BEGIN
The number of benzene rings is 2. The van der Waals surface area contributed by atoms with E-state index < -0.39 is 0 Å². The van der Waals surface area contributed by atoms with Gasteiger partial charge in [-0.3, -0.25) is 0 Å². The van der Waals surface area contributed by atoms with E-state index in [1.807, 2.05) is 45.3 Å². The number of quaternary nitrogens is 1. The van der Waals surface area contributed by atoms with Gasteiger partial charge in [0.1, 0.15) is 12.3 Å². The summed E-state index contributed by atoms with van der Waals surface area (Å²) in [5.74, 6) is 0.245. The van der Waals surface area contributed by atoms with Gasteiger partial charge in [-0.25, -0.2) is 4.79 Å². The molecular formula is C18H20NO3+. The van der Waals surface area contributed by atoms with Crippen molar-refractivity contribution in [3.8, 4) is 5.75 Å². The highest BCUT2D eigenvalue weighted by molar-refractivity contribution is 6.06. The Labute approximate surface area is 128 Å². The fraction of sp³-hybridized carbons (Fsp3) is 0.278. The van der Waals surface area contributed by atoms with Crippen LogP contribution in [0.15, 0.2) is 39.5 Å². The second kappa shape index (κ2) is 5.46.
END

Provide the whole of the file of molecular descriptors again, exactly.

The number of benzene rings is 2. The van der Waals surface area contributed by atoms with E-state index < -0.39 is 0 Å². The van der Waals surface area contributed by atoms with Gasteiger partial charge in [-0.3, -0.25) is 0 Å². The van der Waals surface area contributed by atoms with E-state index in [1.807, 2.05) is 45.3 Å². The number of quaternary nitrogens is 1. The van der Waals surface area contributed by atoms with Gasteiger partial charge in [0.1, 0.15) is 12.3 Å². The summed E-state index contributed by atoms with van der Waals surface area (Å²) in [5.74, 6) is 0.245. The van der Waals surface area contributed by atoms with Gasteiger partial charge in [-0.25, -0.2) is 4.79 Å². The molecular formula is C18H20NO3+. The van der Waals surface area contributed by atoms with Crippen molar-refractivity contribution in [3.8, 4) is 5.75 Å². The highest BCUT2D eigenvalue weighted by molar-refractivity contribution is 6.06. The Labute approximate surface area is 128 Å². The fraction of sp³-hybridized carbons (Fsp3) is 0.278. The van der Waals surface area contributed by atoms with Crippen LogP contribution in [0.15, 0.2) is 39.5 Å². The second kappa shape index (κ2) is 5.46.